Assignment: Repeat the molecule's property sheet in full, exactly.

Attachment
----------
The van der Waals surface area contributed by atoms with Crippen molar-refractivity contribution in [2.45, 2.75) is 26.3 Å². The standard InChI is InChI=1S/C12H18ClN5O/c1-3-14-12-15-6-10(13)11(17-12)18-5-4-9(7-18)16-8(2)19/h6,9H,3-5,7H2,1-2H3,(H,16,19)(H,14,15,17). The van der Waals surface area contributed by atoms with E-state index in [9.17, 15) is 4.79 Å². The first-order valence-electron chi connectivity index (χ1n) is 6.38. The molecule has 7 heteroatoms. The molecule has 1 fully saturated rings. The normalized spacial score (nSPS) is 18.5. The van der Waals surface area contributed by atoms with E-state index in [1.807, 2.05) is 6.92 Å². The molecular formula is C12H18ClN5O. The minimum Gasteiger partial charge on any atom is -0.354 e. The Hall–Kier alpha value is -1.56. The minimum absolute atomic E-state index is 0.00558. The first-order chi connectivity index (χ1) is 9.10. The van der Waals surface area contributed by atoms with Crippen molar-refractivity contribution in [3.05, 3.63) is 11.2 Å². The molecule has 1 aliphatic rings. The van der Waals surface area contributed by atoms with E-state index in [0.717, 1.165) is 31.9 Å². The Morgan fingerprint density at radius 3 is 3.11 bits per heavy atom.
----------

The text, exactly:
The van der Waals surface area contributed by atoms with Crippen molar-refractivity contribution in [2.45, 2.75) is 26.3 Å². The standard InChI is InChI=1S/C12H18ClN5O/c1-3-14-12-15-6-10(13)11(17-12)18-5-4-9(7-18)16-8(2)19/h6,9H,3-5,7H2,1-2H3,(H,16,19)(H,14,15,17). The van der Waals surface area contributed by atoms with E-state index in [9.17, 15) is 4.79 Å². The first-order valence-electron chi connectivity index (χ1n) is 6.38. The molecule has 7 heteroatoms. The molecule has 1 fully saturated rings. The normalized spacial score (nSPS) is 18.5. The van der Waals surface area contributed by atoms with E-state index in [1.807, 2.05) is 6.92 Å². The molecular formula is C12H18ClN5O. The minimum Gasteiger partial charge on any atom is -0.354 e. The Hall–Kier alpha value is -1.56. The minimum absolute atomic E-state index is 0.00558. The first-order chi connectivity index (χ1) is 9.10. The van der Waals surface area contributed by atoms with Crippen molar-refractivity contribution in [3.05, 3.63) is 11.2 Å². The molecule has 1 aliphatic rings. The van der Waals surface area contributed by atoms with E-state index in [0.717, 1.165) is 31.9 Å². The Morgan fingerprint density at radius 3 is 3.11 bits per heavy atom.